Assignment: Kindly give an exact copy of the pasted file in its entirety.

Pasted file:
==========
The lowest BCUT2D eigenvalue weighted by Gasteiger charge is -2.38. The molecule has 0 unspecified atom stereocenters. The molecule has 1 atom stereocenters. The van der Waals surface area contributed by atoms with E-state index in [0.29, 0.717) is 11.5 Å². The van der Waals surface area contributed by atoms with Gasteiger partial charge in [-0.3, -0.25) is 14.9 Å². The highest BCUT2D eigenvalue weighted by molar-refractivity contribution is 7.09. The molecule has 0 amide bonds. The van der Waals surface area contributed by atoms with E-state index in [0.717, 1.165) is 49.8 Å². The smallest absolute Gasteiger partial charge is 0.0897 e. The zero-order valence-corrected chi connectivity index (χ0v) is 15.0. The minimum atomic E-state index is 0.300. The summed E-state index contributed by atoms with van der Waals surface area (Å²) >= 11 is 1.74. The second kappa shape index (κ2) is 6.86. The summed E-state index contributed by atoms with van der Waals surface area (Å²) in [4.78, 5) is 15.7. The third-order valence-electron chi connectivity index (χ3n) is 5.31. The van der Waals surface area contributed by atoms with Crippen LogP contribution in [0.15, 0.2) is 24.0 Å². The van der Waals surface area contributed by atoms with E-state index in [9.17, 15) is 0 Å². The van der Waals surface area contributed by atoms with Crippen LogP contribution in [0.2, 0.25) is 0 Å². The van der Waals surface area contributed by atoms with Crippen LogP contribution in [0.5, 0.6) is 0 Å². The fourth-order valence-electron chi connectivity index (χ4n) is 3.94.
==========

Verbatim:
The lowest BCUT2D eigenvalue weighted by Gasteiger charge is -2.38. The molecule has 0 unspecified atom stereocenters. The molecule has 1 atom stereocenters. The van der Waals surface area contributed by atoms with E-state index in [0.29, 0.717) is 11.5 Å². The van der Waals surface area contributed by atoms with Gasteiger partial charge in [-0.3, -0.25) is 14.9 Å². The highest BCUT2D eigenvalue weighted by molar-refractivity contribution is 7.09. The molecule has 0 amide bonds. The van der Waals surface area contributed by atoms with E-state index in [0.717, 1.165) is 49.8 Å². The smallest absolute Gasteiger partial charge is 0.0897 e. The zero-order valence-corrected chi connectivity index (χ0v) is 15.0. The minimum atomic E-state index is 0.300. The summed E-state index contributed by atoms with van der Waals surface area (Å²) >= 11 is 1.74. The second kappa shape index (κ2) is 6.86. The summed E-state index contributed by atoms with van der Waals surface area (Å²) in [4.78, 5) is 15.7. The third-order valence-electron chi connectivity index (χ3n) is 5.31. The van der Waals surface area contributed by atoms with Crippen LogP contribution in [0.15, 0.2) is 24.0 Å². The van der Waals surface area contributed by atoms with E-state index in [9.17, 15) is 0 Å². The van der Waals surface area contributed by atoms with Crippen LogP contribution in [0.2, 0.25) is 0 Å². The van der Waals surface area contributed by atoms with Crippen LogP contribution in [0.5, 0.6) is 0 Å². The fourth-order valence-electron chi connectivity index (χ4n) is 3.94.